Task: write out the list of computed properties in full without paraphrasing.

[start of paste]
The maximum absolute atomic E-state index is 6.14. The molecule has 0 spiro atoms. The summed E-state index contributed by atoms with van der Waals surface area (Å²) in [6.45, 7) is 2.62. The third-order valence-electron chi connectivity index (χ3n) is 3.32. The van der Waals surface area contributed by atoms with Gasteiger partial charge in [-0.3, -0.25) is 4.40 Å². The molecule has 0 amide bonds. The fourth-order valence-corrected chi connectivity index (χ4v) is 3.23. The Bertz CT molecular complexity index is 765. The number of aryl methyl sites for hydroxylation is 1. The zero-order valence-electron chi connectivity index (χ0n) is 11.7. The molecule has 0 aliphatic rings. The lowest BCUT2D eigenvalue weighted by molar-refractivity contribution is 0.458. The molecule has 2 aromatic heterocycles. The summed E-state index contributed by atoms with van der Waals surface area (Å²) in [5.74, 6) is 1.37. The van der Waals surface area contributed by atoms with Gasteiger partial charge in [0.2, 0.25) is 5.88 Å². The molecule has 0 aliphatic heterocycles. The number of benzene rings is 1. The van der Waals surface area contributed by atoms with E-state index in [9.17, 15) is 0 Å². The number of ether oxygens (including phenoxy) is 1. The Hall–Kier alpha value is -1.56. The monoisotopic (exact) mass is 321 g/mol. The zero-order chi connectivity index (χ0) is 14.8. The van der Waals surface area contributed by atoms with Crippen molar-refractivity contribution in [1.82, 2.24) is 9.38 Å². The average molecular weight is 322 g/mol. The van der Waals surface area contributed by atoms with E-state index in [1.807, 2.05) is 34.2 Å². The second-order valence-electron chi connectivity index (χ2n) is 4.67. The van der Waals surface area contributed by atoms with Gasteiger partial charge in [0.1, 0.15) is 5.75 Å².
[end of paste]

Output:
The maximum absolute atomic E-state index is 6.14. The molecule has 0 spiro atoms. The summed E-state index contributed by atoms with van der Waals surface area (Å²) in [6.45, 7) is 2.62. The third-order valence-electron chi connectivity index (χ3n) is 3.32. The van der Waals surface area contributed by atoms with Gasteiger partial charge in [-0.3, -0.25) is 4.40 Å². The molecule has 0 amide bonds. The fourth-order valence-corrected chi connectivity index (χ4v) is 3.23. The Bertz CT molecular complexity index is 765. The number of aryl methyl sites for hydroxylation is 1. The zero-order valence-electron chi connectivity index (χ0n) is 11.7. The molecule has 0 aliphatic rings. The lowest BCUT2D eigenvalue weighted by molar-refractivity contribution is 0.458. The molecule has 2 aromatic heterocycles. The summed E-state index contributed by atoms with van der Waals surface area (Å²) in [5.74, 6) is 1.37. The van der Waals surface area contributed by atoms with Gasteiger partial charge in [0.2, 0.25) is 5.88 Å². The molecule has 0 aliphatic heterocycles. The number of benzene rings is 1. The van der Waals surface area contributed by atoms with E-state index in [9.17, 15) is 0 Å². The number of ether oxygens (including phenoxy) is 1. The Hall–Kier alpha value is -1.56. The monoisotopic (exact) mass is 321 g/mol. The zero-order chi connectivity index (χ0) is 14.8. The van der Waals surface area contributed by atoms with Crippen molar-refractivity contribution in [1.82, 2.24) is 9.38 Å². The average molecular weight is 322 g/mol. The van der Waals surface area contributed by atoms with E-state index in [1.807, 2.05) is 34.2 Å². The second-order valence-electron chi connectivity index (χ2n) is 4.67. The van der Waals surface area contributed by atoms with Gasteiger partial charge in [0.1, 0.15) is 5.75 Å².